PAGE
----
A Covenant-Lite Refresher
Covenant-lite loans have surged in the last couple of years. In 2018, cov-lite loan volume in the US reached $911 billion, an approximate 26% increase over 2017, and accounting for 85% of leveraged loans in the U.S., the highest percentage on record.
Through August 2019, cov-lite loan volume in the US soared to approximately $940 billion, about 3% more than the total for 2018. As of August 31, 2019, close to 80% of all outstanding par leveraged loans were covenant lite.
In terms of market provisions, certain borrower-friendly provisions became even more borrower-favorable in 2018. Despite some pullback in the fourth quarter of last year, the prevalence of this borrower-friendly environment is continuing into 2019.
Our Finance partner, Eric Goodison, and practice management counsel, Margot Wagner, review below some of the most common cov-lite provisions and pros and cons for lenders and borrowers.1 In our view, the current market remains favorable to PE sponsors borrowing under cov-lite terms.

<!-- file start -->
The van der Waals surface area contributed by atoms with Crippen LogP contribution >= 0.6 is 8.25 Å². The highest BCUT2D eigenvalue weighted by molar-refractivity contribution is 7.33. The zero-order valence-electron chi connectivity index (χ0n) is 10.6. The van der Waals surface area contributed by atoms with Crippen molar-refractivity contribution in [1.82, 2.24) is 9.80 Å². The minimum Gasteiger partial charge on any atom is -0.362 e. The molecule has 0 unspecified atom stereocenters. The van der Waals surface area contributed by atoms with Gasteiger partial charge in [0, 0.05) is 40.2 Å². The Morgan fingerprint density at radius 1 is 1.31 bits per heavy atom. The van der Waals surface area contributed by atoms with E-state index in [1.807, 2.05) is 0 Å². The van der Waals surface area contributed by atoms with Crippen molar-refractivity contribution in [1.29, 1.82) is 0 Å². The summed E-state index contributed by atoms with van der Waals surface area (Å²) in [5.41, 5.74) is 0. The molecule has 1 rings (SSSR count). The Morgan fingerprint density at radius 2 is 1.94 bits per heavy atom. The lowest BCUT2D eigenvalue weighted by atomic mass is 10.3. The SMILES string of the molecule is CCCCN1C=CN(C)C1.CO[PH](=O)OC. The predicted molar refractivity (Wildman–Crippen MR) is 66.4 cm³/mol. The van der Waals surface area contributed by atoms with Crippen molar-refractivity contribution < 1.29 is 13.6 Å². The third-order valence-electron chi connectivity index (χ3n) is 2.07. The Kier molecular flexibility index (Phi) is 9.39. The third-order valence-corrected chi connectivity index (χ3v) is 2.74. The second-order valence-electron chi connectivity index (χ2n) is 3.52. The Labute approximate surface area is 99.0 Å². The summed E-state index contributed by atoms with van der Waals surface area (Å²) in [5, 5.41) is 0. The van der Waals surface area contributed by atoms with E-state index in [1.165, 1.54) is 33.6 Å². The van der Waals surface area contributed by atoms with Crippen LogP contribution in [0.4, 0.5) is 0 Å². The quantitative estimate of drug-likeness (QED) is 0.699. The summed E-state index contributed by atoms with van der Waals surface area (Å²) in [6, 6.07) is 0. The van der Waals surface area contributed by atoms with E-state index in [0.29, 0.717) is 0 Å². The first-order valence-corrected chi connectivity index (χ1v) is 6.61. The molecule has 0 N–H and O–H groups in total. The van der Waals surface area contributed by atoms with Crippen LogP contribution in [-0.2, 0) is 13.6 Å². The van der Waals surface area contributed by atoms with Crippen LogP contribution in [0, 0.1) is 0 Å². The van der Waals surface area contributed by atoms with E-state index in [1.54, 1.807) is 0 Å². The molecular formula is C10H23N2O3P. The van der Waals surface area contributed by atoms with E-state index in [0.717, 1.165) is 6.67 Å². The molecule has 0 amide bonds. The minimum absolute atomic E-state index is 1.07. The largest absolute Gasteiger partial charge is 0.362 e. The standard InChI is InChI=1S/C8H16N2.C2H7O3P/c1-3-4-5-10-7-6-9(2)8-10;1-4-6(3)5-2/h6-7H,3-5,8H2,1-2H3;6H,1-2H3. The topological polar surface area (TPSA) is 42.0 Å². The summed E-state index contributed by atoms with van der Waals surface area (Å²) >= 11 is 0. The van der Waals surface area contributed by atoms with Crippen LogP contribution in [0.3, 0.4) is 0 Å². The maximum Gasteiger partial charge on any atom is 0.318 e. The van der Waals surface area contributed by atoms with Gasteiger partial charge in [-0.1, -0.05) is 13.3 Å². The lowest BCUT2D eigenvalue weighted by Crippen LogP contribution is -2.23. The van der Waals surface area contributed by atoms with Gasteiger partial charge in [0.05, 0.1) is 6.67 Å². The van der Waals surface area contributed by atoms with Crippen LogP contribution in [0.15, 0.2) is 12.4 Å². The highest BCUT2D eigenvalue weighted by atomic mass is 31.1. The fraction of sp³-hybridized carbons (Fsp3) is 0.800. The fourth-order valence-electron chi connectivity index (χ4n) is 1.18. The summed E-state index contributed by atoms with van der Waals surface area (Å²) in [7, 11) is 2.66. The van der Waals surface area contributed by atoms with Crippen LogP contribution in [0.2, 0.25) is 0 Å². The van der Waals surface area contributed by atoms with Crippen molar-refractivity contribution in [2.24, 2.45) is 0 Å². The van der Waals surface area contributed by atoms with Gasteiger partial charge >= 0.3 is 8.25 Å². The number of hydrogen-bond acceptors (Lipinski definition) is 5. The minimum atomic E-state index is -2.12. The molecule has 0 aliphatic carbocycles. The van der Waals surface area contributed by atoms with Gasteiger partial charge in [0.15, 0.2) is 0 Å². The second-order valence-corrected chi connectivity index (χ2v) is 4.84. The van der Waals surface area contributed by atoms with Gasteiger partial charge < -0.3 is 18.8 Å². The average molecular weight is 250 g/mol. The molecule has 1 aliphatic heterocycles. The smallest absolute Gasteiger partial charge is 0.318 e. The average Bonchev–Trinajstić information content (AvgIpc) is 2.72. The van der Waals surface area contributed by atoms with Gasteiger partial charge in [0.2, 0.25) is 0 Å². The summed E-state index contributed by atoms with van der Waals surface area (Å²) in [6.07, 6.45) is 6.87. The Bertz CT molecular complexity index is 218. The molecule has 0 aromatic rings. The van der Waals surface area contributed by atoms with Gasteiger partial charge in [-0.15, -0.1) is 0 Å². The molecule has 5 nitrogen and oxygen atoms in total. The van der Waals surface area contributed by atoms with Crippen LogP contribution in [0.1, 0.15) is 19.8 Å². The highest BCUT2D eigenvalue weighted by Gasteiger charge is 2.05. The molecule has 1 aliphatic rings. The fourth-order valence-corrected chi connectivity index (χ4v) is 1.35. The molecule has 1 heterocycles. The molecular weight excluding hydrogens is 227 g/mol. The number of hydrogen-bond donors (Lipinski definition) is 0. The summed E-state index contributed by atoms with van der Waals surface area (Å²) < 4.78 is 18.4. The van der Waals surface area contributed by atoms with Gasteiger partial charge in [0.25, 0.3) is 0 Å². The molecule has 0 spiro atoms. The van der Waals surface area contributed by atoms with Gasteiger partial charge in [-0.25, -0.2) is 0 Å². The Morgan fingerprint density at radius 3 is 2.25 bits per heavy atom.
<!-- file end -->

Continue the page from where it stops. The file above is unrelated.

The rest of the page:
Common Cov-Lite Features and Developments in 2018 - Early 2019
The absence of a financial maintenance covenant for the benefit of the lenders is the core feature of a cov-lite loan. Often there are other borrower-favorable terms that make the restrictions on the borrower more like high-yield bonds than traditional loan transactions with full covenant packages. In particular, cov-lite loans have looser negative covenants. Many cov-lite loans allow the borrower to take one or more of the following actions, subject to certain restrictions:
- Incur additional debt. Rather than having a hard dollar cap on the amount of additional debt a borrower can incur, many cov-lite loans allow an unlimited amount of debt above an untested cap if the borrower meets an incurrence test after giving effect to the incurrence of the new debt. Often the incurrence test is a maximum leverage or net leverage ratio or a minimum interest coverage ratio. Additionally, in most cov-lite transactions, if a borrower incurs debt under its fixed incremental basket and its ratio basket at the same time, it can exclude the fixed amount from the ratio calculation.
- Incur additional secured debt. Even if a borrower can incur additional debt, additional liens on the collateral may not be permitted by initial lenders. However, cov-lite loans typically allow the borrower to grant additional liens to secure newly-incurred debt (thereby diluting the security of the initial lenders), if the borrower meets an incurrence test. Often this test is a maximum leverage or net leverage ratio that applies to secured debt or first liendebt.